As for the first two parts: We absolutely tell children to stop “being a baby” at this age. Think about potty training: “Are you wearing big-kid undies?” When one of the girls in my class whines (which she does quite frequently), we tell her we only understand her “big girl voice.” Are these particularly kind things to tell children? No, they’re not. But they are powerful, motivating teaching tools, and they are part of developmentally-typical socialization. The whiner in my class would whine constantly if we didn’t give her that reminder, and her response is always to repeat her sentence in a clearer, easier-to-understand tone of voice with better enunciation. She also uses longer, more grammatically complex sentences.
I think it’s reasonable to assume his teacher is not saying “turn it off” or “you’re going to go to the baby room” to make him feel bad, and she’s probably not saying it all that often. It is probably done to address a certain behavior (i.e., if he cries every time he has to do a particular kind of work).
All of that said, teachers are human, and some are bad. It’s totally fine to call her up and find out what’s going on. Other than “assuming the best” (which is more of a life trick than a teacher-specific trick), the other piece of advice I’d like to impart to all parents reading: Remember that you and your child’s teacher are on the same team. So when you call her, rather than say “It seems like your approach with my son reinforces toxic masculinity. What gives?” try, “My son still cries on the way to school. I want him to help him cope with his sadness and anger. What strategies are you using in the classroom? Is there a way for me to bring those strategies home so that he can practice them?”
This team approach opens a dialogue between you and the teacher. She can tell you what they’re doing (a cool-down corner, pictures of yoga poses, breathing exercises, or a scream-pillow), or you can share some of your ideas with her. No matter what comes out of that dialogue, it can only benefit your son.
I am the lucky mom of two “third-culture” kids (my husband and I are American, but we’ve been raising our children in Germany for the last three years). We moved here when my son was 6 and my daughter was 3.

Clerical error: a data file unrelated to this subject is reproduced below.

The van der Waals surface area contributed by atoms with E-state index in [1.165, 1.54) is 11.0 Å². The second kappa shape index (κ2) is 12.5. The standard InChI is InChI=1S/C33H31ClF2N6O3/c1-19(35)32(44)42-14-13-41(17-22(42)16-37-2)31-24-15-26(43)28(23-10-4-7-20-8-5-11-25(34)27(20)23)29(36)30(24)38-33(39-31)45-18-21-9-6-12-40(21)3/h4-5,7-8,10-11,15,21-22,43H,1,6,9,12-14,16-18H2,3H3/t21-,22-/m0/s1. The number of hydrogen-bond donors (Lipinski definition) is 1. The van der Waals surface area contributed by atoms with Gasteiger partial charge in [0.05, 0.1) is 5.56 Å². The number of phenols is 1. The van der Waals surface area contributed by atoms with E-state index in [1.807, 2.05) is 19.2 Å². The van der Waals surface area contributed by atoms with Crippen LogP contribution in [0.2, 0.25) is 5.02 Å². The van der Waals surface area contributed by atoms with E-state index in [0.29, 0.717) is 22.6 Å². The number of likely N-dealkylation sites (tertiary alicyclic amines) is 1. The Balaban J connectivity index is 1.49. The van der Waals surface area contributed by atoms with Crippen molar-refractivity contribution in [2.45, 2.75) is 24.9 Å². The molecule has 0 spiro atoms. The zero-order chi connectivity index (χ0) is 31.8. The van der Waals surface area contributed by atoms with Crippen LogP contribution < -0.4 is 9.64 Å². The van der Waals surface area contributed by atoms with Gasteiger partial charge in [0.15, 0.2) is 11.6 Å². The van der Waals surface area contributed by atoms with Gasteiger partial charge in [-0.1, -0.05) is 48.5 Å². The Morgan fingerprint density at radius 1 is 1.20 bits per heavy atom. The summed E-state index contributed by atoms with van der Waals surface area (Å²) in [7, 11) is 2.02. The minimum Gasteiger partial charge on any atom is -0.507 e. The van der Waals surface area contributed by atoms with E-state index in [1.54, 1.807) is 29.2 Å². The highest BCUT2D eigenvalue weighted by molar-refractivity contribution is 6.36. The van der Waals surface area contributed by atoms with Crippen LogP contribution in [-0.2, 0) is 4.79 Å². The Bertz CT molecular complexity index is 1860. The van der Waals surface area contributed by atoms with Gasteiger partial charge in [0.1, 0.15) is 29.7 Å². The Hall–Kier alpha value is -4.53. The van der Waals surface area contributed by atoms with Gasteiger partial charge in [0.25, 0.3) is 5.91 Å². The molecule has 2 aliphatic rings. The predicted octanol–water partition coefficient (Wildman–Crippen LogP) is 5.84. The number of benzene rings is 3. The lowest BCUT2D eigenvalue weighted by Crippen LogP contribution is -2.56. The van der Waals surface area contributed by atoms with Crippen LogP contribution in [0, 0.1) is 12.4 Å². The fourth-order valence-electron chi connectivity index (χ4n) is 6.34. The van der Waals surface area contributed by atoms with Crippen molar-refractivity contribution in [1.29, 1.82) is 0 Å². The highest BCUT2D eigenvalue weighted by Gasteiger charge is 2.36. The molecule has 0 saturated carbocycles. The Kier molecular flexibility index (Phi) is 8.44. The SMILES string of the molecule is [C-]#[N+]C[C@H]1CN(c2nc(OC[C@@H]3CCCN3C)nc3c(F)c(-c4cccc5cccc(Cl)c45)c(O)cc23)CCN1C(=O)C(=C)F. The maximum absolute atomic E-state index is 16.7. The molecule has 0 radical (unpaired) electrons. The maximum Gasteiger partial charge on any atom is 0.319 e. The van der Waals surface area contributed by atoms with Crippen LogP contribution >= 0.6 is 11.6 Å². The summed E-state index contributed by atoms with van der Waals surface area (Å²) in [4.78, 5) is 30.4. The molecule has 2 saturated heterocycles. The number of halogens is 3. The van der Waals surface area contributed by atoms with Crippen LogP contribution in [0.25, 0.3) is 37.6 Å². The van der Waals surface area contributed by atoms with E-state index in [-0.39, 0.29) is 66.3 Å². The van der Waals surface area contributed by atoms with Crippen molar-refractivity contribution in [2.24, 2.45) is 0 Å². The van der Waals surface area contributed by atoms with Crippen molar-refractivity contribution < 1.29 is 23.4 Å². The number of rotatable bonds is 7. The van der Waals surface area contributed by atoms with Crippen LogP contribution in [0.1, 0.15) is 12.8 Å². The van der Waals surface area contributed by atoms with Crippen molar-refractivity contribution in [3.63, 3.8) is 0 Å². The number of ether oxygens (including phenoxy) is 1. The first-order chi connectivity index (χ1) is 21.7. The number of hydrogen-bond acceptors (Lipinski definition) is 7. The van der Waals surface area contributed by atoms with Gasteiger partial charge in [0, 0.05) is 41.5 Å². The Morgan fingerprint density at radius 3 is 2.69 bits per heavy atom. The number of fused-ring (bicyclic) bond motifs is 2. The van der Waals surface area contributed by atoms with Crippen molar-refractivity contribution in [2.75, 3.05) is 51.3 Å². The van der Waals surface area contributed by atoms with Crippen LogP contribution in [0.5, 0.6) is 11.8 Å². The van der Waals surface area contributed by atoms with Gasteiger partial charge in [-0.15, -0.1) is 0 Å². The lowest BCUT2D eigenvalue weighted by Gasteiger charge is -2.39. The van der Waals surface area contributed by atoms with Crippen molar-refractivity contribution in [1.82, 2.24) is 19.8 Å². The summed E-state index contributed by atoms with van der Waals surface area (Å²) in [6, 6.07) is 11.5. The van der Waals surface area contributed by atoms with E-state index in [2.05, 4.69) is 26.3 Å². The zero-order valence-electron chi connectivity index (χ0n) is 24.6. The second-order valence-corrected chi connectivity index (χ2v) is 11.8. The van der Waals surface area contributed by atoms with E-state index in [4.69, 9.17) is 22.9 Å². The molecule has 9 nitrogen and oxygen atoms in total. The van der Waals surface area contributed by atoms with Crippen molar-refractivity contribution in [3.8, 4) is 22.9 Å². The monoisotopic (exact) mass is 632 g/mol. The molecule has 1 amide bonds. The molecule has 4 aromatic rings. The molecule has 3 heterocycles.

My son has always been a little atypical—I’ve found it helpful to keep an autism-spectrum perspective in mind while parenting him—but he’s generally a lovely, happy, well-adjusted kid. We were fortunate to find a really small, supportive school for him to attend here in Germany, which was particularly great because none of us spoke a word of German when we moved here. He was a trooper, and he managed all the changes of moving, starting school, and learning a new language like a champ.
Three years in now, though, I’m starting to worry a little. His writing, in both English and German, is a mess. His spelling is a disaster, and he never strings together more than a few sentences of written text. He never reads for pleasure, even though the house is full of books in both languages, and he strongly resists any attempts I make to encourage him to read. Here’s the puzzle: It’s not a comprehension issue. (We play hours-long, complex strategy board games together as a family, and he has no trouble comprehending lengthy and intricate rules and instructions. Also, I read to the kids every night at bedtime, and we’re currently closing in on the end of The Lord of the Rings, which they’ve both loved.) But at the same time, he’ll crumble when faced with the prospect of reading a simple paragraph for homework and answering a few questions.
What do you think is the difficulty? Is this dyslexia? Is this a result of moving to a new country (and language) right at the start of his process of learning to read? Do you have any suggestions for me on helping to “defang” reading and writing for him? His teacher hasn’t raised any concerns, but I’m starting to feel like there may be a larger issue at play than just the timing of our move. If that’s the case, I’d love to find some tools to help him work through the (very real) fear he seems to have of the written word.
I am compelled to seize this opportunity to broadcast something I believe very strongly: Teachers should not diagnose children. Even teachers who have considerable experience with, say, autism or dyslexia should not diagnose a student unless that teacher is actually qualified to do so. Most of us are not. Of course teachers have valuable insight into a child’s learning and behavior, and when they have concerns, they should share their observations with parents. But they should then refer parents to the appropriate professionals for diagnosis and treatment.
You mentioned that you find it helpful to consider autism spectrum disorder when parenting your son, but it’s not clear if he’s been diagnosed. Certainly the problems you describe could be symptomatic of dyslexia, but they could also be related to autism. It is worth it to have him assessed for both. If your son is diagnosed with autism or dyslexia, his needs will be specific, and a qualified diagnostician can help you.
Of course, you may find that your son has neither. My general advice to parents when they are trying to promote a love of reading is to follow their kids’ interests. If your son enjoys listening to you read, continue reading to him and try audiobooks. Since he enjoys playing strategy board games, check out books on related topics from the library. Don’t force them—leave them lying around or pick them up yourself and read aloud from passages to see if he bites. Let the school push the academic reading so that home is a place where your son finds respite in literary activities he enjoys. And most importantly, model your own love of reading. You said you have a house full of books, so perhaps you are already doing this, but if you haven’t picked up a good book in a while, make time to read (and make sure he sees you doing it).